Real-World Emission of Particles from Vehicles: Volatility and the Effects of Ambient Temperature

J. M. Wang, C.-H. Jeong, N. Zimmerman, R. M. Healy, N. Hilker, and G. J. Evans.
Environmental Science & Technology, Volume 51 (7), 4081–4090, 2017

A majority of the ultrafine particles observed in real-world conditions are systematically excluded from many measurements that help to guide regulation of vehicle emissions. To investigate the impact of this exclusion, coincident near-road particle number (PN) emission factors were quantified up- and downstream of a thermodenuder during two seasonal month-long campaigns with wide-ranging ambient temperatures (−19 to +30 °C) to determine the volatile fraction of particles. During colder temperatures (<0 °C), the volatile fraction of particles was 94%, but decreased to 85% during warmer periods (>20 °C). Additionally, mean PN emission factors were a factor of 3.8 higher during cold compared to warm periods. On the basis of 130 000 vehicle plumes including three additional campaigns, fleet mean emission factors were calculated for PN (8.5 × 1014 kg-fuel–1), black carbon (37 mg kg-fuel–1), organic aerosol (51 mg kg-fuel–1), and particle-bound polycyclic aromatic hydrocarbons (0.7 mg kg-fuel–1). These findings demonstrate that significant differences exist between particles in thermally treated vehicle exhaust as compared to in real-world vehicle plumes to which populations in near-road environments are actually exposed. Furthermore, the magnitude of these differences are dependent upon season and may be more extreme in colder climates.

Outdoor Performance and Stability of Boron Subphthalocyanines Applied as Electron Acceptors in Fullerene-Free Organic Photovoltaics

D. S. Josey, S. R. Nyikos, R. K. Garner, A. Dovijarski, J. S. Castrucci, J. M. Wang, G. J. Evans, and T. P. Bender
ACS Energy Letters, Volume 2, 726-732, 2017

The outdoor lifetime and performance of organic photovoltaics (OPVs) using boron subphthalocyanine (BsubPc) derivatives as electron-accepting materials is presented. The protocols followed are based on the most advanced level of outdoor testing established by the International Summit on OPV Stability (ISOS). The stability of each BsubPc is compared using three different sets of encapsulated planar heterojunction OPVs, with each set containing a different BsubPc as the electron-accepting layer. The performance and stability of each set is tested outdoors using an epoxy glue and a glass coverslip as protection from the ambient environment. Outdoor testing continued until the OPVs reached 80 or 50% of their original power conversion efficiency, as determined by frequent indoor characterization. OPVs utilizing chloro-BsubPc are shown to exhibit the highest stability and performance, while the stability of the other two BsubPc derivatives is reduced presumably as a result of their phenoxy or phenyl functionalization in the molecular axial positions. The established structure–property relationship and guidance for the design of future compounds for application in planar heterojunction OPVs are contrary to, and could not have been anticipated from, time zero laboratory testing.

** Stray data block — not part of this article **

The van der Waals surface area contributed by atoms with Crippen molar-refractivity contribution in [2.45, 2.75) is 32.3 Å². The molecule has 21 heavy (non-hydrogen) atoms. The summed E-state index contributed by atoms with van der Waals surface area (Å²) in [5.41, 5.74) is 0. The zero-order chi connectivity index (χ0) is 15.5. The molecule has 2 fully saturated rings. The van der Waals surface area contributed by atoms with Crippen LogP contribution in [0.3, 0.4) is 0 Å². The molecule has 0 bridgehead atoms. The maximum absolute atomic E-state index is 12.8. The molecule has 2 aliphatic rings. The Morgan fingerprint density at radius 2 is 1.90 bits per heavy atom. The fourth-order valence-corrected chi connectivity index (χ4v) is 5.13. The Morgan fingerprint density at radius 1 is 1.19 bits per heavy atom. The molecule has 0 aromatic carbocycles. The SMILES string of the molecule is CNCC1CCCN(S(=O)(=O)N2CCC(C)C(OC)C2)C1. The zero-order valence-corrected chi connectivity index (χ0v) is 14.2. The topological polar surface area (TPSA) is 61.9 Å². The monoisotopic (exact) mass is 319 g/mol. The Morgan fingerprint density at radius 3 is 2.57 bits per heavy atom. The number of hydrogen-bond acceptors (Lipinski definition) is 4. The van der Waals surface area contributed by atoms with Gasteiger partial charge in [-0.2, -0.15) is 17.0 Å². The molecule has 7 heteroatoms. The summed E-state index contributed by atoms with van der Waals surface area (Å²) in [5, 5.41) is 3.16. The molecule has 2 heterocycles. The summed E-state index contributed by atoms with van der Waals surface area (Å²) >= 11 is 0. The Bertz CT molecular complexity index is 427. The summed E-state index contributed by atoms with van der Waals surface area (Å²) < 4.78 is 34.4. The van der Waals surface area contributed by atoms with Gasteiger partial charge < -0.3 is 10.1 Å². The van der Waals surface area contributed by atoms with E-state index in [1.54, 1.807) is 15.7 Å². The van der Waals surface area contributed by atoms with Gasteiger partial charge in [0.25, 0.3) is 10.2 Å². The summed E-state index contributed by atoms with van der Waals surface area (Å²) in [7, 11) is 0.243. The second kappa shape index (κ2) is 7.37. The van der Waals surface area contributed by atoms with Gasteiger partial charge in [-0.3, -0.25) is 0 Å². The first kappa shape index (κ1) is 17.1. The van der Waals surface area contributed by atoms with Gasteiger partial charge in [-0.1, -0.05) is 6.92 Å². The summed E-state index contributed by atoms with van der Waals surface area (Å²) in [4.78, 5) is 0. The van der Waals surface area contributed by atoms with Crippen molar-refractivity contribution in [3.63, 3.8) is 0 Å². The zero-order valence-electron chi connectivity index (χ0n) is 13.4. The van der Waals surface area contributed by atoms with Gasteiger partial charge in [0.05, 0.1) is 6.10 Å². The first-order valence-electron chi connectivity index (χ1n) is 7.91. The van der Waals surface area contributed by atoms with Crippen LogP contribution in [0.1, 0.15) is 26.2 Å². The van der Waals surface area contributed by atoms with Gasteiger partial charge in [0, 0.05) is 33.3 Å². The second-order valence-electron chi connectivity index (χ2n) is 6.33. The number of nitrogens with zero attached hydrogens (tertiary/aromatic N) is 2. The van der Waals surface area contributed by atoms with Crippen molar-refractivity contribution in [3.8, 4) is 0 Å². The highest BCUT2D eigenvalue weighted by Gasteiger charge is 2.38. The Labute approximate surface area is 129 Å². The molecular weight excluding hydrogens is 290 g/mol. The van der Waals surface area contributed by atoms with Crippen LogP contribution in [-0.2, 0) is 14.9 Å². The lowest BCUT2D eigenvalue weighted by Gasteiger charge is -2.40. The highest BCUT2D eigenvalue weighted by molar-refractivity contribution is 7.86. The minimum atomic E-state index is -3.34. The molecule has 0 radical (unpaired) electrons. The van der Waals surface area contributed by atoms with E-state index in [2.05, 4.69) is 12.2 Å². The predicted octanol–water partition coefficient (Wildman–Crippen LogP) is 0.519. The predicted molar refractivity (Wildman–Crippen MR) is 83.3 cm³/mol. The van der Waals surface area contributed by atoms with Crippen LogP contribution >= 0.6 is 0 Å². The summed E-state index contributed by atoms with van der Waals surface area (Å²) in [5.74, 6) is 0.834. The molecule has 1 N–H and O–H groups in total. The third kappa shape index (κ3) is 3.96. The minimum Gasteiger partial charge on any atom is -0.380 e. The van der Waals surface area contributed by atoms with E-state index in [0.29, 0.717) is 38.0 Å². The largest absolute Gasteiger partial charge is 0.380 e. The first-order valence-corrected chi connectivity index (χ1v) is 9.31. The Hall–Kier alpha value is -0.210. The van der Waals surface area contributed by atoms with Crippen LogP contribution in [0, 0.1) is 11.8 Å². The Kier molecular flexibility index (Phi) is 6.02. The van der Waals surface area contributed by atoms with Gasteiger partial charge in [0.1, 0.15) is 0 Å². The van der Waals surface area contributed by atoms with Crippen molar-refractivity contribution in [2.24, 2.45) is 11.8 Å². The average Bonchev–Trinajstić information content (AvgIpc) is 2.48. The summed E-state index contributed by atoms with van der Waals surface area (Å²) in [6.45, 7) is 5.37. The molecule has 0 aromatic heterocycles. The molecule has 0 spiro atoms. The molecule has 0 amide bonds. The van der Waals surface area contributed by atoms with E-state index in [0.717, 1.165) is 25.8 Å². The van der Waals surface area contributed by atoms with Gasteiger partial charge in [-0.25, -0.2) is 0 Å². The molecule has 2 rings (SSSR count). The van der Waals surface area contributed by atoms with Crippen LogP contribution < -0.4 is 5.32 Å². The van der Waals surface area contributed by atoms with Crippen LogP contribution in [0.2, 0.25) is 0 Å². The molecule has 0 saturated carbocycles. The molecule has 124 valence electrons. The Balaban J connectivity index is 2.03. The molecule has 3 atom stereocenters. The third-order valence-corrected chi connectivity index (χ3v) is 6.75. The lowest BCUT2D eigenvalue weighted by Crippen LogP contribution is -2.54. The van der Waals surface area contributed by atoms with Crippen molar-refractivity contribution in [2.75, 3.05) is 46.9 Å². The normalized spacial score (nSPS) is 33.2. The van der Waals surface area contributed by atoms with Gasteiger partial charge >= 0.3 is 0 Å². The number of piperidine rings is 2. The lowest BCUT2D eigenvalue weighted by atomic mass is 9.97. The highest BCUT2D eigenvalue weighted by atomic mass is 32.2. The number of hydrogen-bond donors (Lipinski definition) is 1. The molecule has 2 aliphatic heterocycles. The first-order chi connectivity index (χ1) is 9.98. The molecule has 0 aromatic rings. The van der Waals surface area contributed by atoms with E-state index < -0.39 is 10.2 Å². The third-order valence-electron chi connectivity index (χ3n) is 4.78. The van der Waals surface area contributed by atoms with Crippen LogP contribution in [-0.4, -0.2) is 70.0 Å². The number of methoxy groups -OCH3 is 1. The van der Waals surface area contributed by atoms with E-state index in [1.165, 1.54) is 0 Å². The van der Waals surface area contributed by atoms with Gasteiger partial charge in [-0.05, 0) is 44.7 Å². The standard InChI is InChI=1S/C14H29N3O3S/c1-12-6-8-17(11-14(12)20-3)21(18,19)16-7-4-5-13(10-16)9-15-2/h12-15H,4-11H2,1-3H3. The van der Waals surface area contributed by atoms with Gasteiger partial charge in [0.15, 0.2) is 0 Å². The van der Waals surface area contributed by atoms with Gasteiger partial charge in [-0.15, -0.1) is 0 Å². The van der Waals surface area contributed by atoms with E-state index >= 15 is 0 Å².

Assessing the Climate Trade-Offs of Gasoline Direct Injection Engines

N. Zimmerman, J. M. Wang, C.-H. Jeong, J. S. Wallace, and G. J. Evans
Environmental Science & Technology, Volume 50 (15), 8385-8392, 2016

Compared to port fuel injection (PFI) engine exhaust, gasoline direct injection (GDI) engine exhaust has higher emissions of black carbon (BC), a climate-warming pollutant. However, the relative increase in BC emissions and climate trade-offs of replacing PFI vehicles with more fuel efficient GDI vehicles remain uncertain. In this study, BC emissions from GDI and PFI vehicles were compiled and BC emissions scenarios were developed to evaluate the climate impact of GDI vehicles using global warming potential (GWP) and global temperature potential (GTP) metrics. From a 20 year time horizon GWP analysis, average fuel economy improvements ranging from 0.14 to 14% with GDI vehicles are required to offset BC-induced warming. For all but the lowest BC scenario, installing a gasoline particulate filter with an 80% BC removal efficiency and <1% fuel penalty is climate beneficial. From the GTP-based analysis, it was also determined that GDI vehicles are climate beneficial within <1–20 years; longer time horizons were associated with higher BC scenarios. The GDI BC emissions spanned 2 orders of magnitude and varied by ambient temperature, engine operation, and fuel composition. More work is needed to understand BC formation mechanisms in GDI engines to ensure that the climate impacts of this engine technology are minimal.

Single-particle characterization of biomass burning organic aerosol (BBOA): evidence for non-uniform mixing of high molecular weight organics and potassium.

A. K. Y. Lee, M. D. Willis, R. M. Healy, J. M. Wang, C.-H. Jeong, J. C. Wenger, G. J. Evans, and J. P. D. Abbatt
Atmospheric Chemistry and Physics, Volume 16, 5561-5572, 2016